Take Them to the Happiness Zoo

“Junie knew that Gorvall was only trying to ingratiate himself to her. It was working.”

by Mary E. Lowd

Originally published in Theme of Absence, April 2016


Exhausted, Junie watched her five-year-old daughter and two toddler sons play with Gorvall.  They stacked up colored blocks and knocked them down. Gorvall’s long gray fingers helped pry apart the building blocks that stuck together.  The colorful towers reflected in his large, teardrop-shaped black eyes.

Continue reading “Take Them to the Happiness Zoo”

FemCloud Inc.

“That… uh… wasn’t the machine talking,” Dr. Orton said. “That sound came from your uterus.”

by Mary E. Lowd

Originally published in Daily Science Fiction, February 2014


Chloe lay on the table in the doctor’s office, wearing a paper sheet over her legs and one of those weird gowns that opened in the back.  She didn’t want to be pregnant, but she didn’t want to need an abortion.  She couldn’t help thinking about David — it had to be David — and what amazing genes he must have.  He’d talked like a character out of a fast-paced TV show, everything clever, insightful, and… much too articulate.  Continue reading “FemCloud Inc.”

Hidden Intentions

“S’lisha wanted to claw the child’s little face off, but the captain wouldn’t like that. And she needed this job.”

by Mary E. Lowd

Originally published in Analog Science Fiction and Fact, March/April 2017


“Can you breathe fire if you eat rocket fuel?” asked Alison, the captain’s five-year-old daughter.

S’lisha drew a deep, calming breath through her scaly nostrils.  She didn’t understand why humans brought their children on spaceships.  Her species kept their larval offspring in caves on their home world until they matured and their adult scales grew in.  Continue reading “Hidden Intentions”

Cyclops on Safari

Cyclops on Safari
“He peeked out the window again and sneered at the pathetic unicorn horns. Those simple spikes were nothing to the beautiful branching of a moose’s antlers.”

by Mary E. Lowd

Originally published by Penn Cove Literary Arts Award, June 2013


The little boy pressed his nose up against the minivan window, twisting himself up under his seatbelt.  He strained his one eye, trying to peer all the way across the golden field littered with shiny white unicorns, gamboling and playing, their manes rippling in the wind.  Danny was sure that if his parents would just let him roll down the window so he could stick his head out, he’d be able to make out a moose in the forest edge beyond.  Instead, all he could see was stupid unicorns. Continue reading “Cyclops on Safari”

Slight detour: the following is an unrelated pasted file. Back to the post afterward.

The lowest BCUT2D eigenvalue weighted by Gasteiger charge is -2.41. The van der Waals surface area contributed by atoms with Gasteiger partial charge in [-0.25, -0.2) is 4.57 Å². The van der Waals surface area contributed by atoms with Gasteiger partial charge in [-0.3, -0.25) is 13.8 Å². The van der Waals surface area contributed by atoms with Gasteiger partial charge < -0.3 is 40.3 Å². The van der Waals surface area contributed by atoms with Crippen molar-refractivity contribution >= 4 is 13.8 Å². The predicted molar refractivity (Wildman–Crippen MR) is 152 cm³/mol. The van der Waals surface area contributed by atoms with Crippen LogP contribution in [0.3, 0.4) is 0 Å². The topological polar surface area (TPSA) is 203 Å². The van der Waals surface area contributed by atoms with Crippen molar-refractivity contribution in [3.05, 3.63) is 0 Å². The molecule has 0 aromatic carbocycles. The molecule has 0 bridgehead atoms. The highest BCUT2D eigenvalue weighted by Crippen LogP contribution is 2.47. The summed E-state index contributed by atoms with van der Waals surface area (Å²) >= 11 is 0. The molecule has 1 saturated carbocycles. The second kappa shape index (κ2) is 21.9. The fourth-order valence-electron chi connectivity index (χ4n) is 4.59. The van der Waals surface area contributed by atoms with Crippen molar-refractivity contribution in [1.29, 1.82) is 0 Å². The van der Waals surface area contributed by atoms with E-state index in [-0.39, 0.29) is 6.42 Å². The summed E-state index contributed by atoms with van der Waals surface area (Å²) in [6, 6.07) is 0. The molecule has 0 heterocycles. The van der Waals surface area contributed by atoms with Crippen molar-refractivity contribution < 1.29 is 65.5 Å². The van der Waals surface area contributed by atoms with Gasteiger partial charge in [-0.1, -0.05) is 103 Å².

The Best Puppy Ever

The Best Puppy Ever
“None of my friends at the dog park believed me when I told them that my masters had been bringing me to the hospital to have a real doctor check on my puppies.”

by Mary E. Lowd

Originally published in AE: The Canadian Science Fiction Review, Issue No. 15, May 2014


The hospital lights flash in my eyes, and a man wearing blue scrubs injects me with a needle.  I can’t feel my body anymore, and all I can see is his blue-clothed back and the nervous faces of my owners, Geoff and Bree, looking down at me.  I can see them holding my paws, reaching to pat my ears, but all the sensations are distant. Continue reading “The Best Puppy Ever”

High School Dogs

High School Dogs
Art by Idess (www.idessart.com)

by Mary E. Lowd

A Deep Sky Anchor Original, March 2016


The dance was over, like most high school dances, around eleven. The music stopped, and amid barks and yips of outrage, the lights came on. Without the blasting music and strobing lights, the crowd dissolved into a mass of individual dogs standing around awkwardly. Katasha’s ears flattened, and she drifted away from the bandstand, suddenly feeling weird as the only cat in the audience. The band playing tonight, Dog-Step, didn’t exactly have a lot of feline fans. Continue reading “High School Dogs”

My Fair Robot

robot-and-girl
“She made robots, and that’s all she did. Robots, robots, robots. Robots day and night.”

by Mary E. Lowd

Originally published in Luna Station Quarterly, Issue 017, March 2014


“She’s gonna be beautiful,” he said. He was human. I’m human. We were all human. Most of the patronage at the All Alien Cafe is human. Despite it being “all alien.” Anyway…

He was really bragging it up. He was designing a robot, and he had some sort of Pygmalian-hubris-God-complex thing going on. It was annoying as all get-out. I had to pick my moment. Continue reading “My Fair Robot”

The Most Complicated Avatar

“When Ken and I told her we were getting divorced… That’s when she added the tortoise shell. A big green shield covering her avatar’s little back.”

by Mary E. Lowd

Originally published in Daily Science Fiction, July 2012


It feels strange to me, deep in my stomach, that I can’t find my ten-year-old girl in real life — but that, maybe, I can find her here. Continue reading “The Most Complicated Avatar”

The Screen Savior

“I speak,” scrolled over the trembling body in simple red. “I speak that I am,” and after a pause, “I am the Screen Savior.”

by Mary E. Lowd

Originally published in Bards & Sages Quarterly, Vol. 2, Issue 3, July 2010


Twenty-four bit, RGB color swirled, paisley-like on the sleeping monitor. The psychedelic mass of colors did not sleep like the electronic cradle holding them. The colors bulged. They ballooned out from the center of the monitor. The screensaver pattern pulled away from the physical surface forming a new surface, visible but ethereal. Continue reading “The Screen Savior”

Apples in Aruba

by Mary E. Lowd

Originally published in Spaceports and Spidersilk, Vol. 5 No. 1, March 2012


“I’ll have the tuna fish.” Lawrence closed his menu.

“Are you kidding?” Jeggy said. “Don’t order that. It’s like eating apples in Aruba.”

“What are you supposed to eat in Aruba?” Lawrence eyed the other patrons of The All Alien Cafe suspiciously. Continue reading “Apples in Aruba”